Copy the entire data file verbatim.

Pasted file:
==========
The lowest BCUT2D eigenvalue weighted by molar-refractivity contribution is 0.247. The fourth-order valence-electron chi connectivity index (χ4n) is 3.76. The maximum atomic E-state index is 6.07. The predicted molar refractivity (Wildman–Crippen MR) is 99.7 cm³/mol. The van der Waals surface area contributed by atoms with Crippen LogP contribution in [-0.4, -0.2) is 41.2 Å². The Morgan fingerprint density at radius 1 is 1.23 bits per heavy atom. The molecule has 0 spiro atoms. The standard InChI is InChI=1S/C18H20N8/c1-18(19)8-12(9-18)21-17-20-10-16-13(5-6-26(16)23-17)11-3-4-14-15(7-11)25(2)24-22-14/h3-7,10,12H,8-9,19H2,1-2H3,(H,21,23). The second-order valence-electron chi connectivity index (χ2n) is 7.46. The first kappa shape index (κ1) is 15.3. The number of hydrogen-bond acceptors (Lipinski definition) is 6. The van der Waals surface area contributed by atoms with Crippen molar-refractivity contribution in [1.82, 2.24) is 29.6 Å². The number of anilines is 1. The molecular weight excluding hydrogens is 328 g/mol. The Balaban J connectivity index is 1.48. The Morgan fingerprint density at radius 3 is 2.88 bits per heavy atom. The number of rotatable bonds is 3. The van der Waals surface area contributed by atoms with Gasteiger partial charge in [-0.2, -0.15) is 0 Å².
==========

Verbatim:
The lowest BCUT2D eigenvalue weighted by molar-refractivity contribution is 0.247. The fourth-order valence-electron chi connectivity index (χ4n) is 3.76. The maximum atomic E-state index is 6.07. The predicted molar refractivity (Wildman–Crippen MR) is 99.7 cm³/mol. The van der Waals surface area contributed by atoms with Crippen LogP contribution in [-0.4, -0.2) is 41.2 Å². The Morgan fingerprint density at radius 1 is 1.23 bits per heavy atom. The molecule has 0 spiro atoms. The standard InChI is InChI=1S/C18H20N8/c1-18(19)8-12(9-18)21-17-20-10-16-13(5-6-26(16)23-17)11-3-4-14-15(7-11)25(2)24-22-14/h3-7,10,12H,8-9,19H2,1-2H3,(H,21,23). The second-order valence-electron chi connectivity index (χ2n) is 7.46. The first kappa shape index (κ1) is 15.3. The number of hydrogen-bond acceptors (Lipinski definition) is 6. The van der Waals surface area contributed by atoms with Crippen molar-refractivity contribution in [1.82, 2.24) is 29.6 Å². The number of anilines is 1. The molecular weight excluding hydrogens is 328 g/mol. The Balaban J connectivity index is 1.48. The Morgan fingerprint density at radius 3 is 2.88 bits per heavy atom. The number of rotatable bonds is 3. The van der Waals surface area contributed by atoms with Gasteiger partial charge in [-0.2, -0.15) is 0 Å².